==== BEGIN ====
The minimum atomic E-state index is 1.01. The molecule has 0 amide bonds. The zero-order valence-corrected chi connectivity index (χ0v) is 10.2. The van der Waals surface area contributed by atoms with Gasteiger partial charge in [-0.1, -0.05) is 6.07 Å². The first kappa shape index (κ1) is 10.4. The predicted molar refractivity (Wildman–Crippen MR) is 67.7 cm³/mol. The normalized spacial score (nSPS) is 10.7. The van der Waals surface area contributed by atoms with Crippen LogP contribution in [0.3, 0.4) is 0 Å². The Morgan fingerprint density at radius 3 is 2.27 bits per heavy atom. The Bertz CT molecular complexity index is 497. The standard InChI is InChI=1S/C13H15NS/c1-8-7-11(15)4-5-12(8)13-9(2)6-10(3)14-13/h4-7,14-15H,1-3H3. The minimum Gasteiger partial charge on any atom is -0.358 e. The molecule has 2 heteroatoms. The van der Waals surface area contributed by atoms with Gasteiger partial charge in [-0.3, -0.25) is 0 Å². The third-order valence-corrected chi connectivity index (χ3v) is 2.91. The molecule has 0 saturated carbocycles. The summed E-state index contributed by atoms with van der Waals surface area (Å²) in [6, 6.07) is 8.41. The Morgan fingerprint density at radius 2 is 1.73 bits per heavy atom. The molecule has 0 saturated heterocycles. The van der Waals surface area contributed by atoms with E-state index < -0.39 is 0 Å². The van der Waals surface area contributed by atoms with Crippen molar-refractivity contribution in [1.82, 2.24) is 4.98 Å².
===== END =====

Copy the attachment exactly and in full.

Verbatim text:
The minimum atomic E-state index is 1.01. The molecule has 0 amide bonds. The zero-order valence-corrected chi connectivity index (χ0v) is 10.2. The van der Waals surface area contributed by atoms with Gasteiger partial charge in [-0.1, -0.05) is 6.07 Å². The first kappa shape index (κ1) is 10.4. The predicted molar refractivity (Wildman–Crippen MR) is 67.7 cm³/mol. The normalized spacial score (nSPS) is 10.7. The van der Waals surface area contributed by atoms with Crippen LogP contribution in [0.3, 0.4) is 0 Å². The Morgan fingerprint density at radius 3 is 2.27 bits per heavy atom. The Bertz CT molecular complexity index is 497. The standard InChI is InChI=1S/C13H15NS/c1-8-7-11(15)4-5-12(8)13-9(2)6-10(3)14-13/h4-7,14-15H,1-3H3. The minimum Gasteiger partial charge on any atom is -0.358 e. The molecule has 2 heteroatoms. The van der Waals surface area contributed by atoms with Gasteiger partial charge in [-0.3, -0.25) is 0 Å². The third-order valence-corrected chi connectivity index (χ3v) is 2.91. The molecule has 0 saturated carbocycles. The summed E-state index contributed by atoms with van der Waals surface area (Å²) in [6, 6.07) is 8.41. The Morgan fingerprint density at radius 2 is 1.73 bits per heavy atom. The molecule has 0 saturated heterocycles. The van der Waals surface area contributed by atoms with E-state index < -0.39 is 0 Å². The van der Waals surface area contributed by atoms with Crippen molar-refractivity contribution in [1.82, 2.24) is 4.98 Å².